Morgan: There is this sort of natural languid thing about a film. I mean, there’s a structure that can look different for any film made but it’s this tunnel of perception...in its final form.
What defines your ideal collaborator?
Morgan: I’m hoping to work with someone who inspires me, who I feel I can learn from. I really like learning — especially when I’m doing creative work — and working with someone who does something I really don’t know anything about. And let it be Camilla for instance, my costume designer I’ve worked with a few times. What I really loved about Camilla was all of her opinions, all of her thoughts were so unique to her — I felt like I was really able to absorb what it was she was interested in and implement that and have that in conversation with what I’m making. It was always like, wow that’s crazy I never thought about it like that, I never even thought that deeply about my costuming before, but here you are taking it to this level and it’s given me more reasoning behind my movement, and it’s just like wow, you know? It’s just like an explosion.
I feel like if I can work with someone who’s really just a sponge to me and I’m a sponge to them— I feel like having constant conversation— we can really just experience the work of the other and ask the question, say what we need to say. She’ll also ask me, do you know what you’re talking about? and I’ll be like, you know I don’t think I do, and it will interject with her idea and it will be like, that’s it, that’s what I was thinking.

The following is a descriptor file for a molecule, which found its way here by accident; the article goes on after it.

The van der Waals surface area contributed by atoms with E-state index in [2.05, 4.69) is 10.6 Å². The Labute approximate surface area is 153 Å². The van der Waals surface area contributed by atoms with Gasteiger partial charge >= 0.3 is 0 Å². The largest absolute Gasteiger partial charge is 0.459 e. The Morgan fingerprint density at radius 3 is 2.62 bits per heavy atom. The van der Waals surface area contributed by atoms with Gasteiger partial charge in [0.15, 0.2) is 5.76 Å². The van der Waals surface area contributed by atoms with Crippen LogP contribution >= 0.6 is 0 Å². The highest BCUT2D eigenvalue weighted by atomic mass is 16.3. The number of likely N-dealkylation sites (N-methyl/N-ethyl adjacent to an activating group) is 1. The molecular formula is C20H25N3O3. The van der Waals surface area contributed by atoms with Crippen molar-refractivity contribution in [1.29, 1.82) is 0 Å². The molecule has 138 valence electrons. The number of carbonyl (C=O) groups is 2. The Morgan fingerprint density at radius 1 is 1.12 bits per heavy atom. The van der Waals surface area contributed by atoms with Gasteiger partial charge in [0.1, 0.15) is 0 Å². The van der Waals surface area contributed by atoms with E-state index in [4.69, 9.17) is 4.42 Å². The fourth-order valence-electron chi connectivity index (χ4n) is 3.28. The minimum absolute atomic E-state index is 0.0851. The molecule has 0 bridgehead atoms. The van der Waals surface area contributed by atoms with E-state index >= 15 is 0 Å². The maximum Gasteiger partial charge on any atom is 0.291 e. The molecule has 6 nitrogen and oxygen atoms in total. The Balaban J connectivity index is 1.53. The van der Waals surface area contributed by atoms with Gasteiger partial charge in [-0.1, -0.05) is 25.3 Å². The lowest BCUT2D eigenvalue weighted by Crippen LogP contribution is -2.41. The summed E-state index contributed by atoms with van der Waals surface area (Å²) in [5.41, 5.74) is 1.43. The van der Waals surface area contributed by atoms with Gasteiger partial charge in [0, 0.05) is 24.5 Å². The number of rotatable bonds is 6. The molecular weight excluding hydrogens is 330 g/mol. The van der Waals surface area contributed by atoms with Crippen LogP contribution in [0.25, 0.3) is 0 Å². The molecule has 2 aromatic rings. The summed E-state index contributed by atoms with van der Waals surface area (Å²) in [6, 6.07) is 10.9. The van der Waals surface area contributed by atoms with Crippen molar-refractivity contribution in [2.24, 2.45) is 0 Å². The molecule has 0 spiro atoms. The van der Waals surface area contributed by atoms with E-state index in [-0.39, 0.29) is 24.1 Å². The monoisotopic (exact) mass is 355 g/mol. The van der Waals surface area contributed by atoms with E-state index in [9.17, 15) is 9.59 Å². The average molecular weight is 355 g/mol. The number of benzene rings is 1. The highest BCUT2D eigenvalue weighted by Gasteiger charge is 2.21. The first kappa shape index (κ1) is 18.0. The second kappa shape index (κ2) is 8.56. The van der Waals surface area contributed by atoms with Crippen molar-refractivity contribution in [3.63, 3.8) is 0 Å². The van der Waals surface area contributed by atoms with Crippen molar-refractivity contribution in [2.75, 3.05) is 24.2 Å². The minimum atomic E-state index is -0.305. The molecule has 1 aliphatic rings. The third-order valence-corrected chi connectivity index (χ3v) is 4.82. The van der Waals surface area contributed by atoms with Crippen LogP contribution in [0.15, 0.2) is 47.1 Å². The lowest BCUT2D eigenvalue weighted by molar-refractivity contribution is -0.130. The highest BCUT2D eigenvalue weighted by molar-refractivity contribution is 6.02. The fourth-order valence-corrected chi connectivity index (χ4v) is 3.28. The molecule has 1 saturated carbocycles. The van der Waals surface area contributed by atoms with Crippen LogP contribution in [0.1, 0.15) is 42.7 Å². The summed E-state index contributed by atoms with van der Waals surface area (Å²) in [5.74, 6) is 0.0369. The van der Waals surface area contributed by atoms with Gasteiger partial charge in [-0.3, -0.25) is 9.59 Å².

I’ve always felt that designers could kind of see things that I never saw before because we tend to look at things through the physicality — I usually never think about mood and tone.
Morgan: What’s really beautiful is they think about texture a lot, which I feel coincides with movement in a very deep way. But if you’re thinking about texture, as far as costuming, material, that can tell a completely different story, it can affect your dancers’ physicality. These are definitely things I wasn’t aware of or thinking about prior to having worked with designers.
What does a typical day of creation look like?
Morgan: At the root of it all, I have to watch something. There’s this stale thing that comes about it if I don’t watch anything. I just need to dissociate for a second, like go into a different place, see someone else’s work, and oftentimes I’ll actually find that there’s a moment when what I’m watching and what I’m working on will literally meet. I’ll have this abrupt moment where I’ll be done watching it and it’s just time to write some things down. I keep my notebook close by.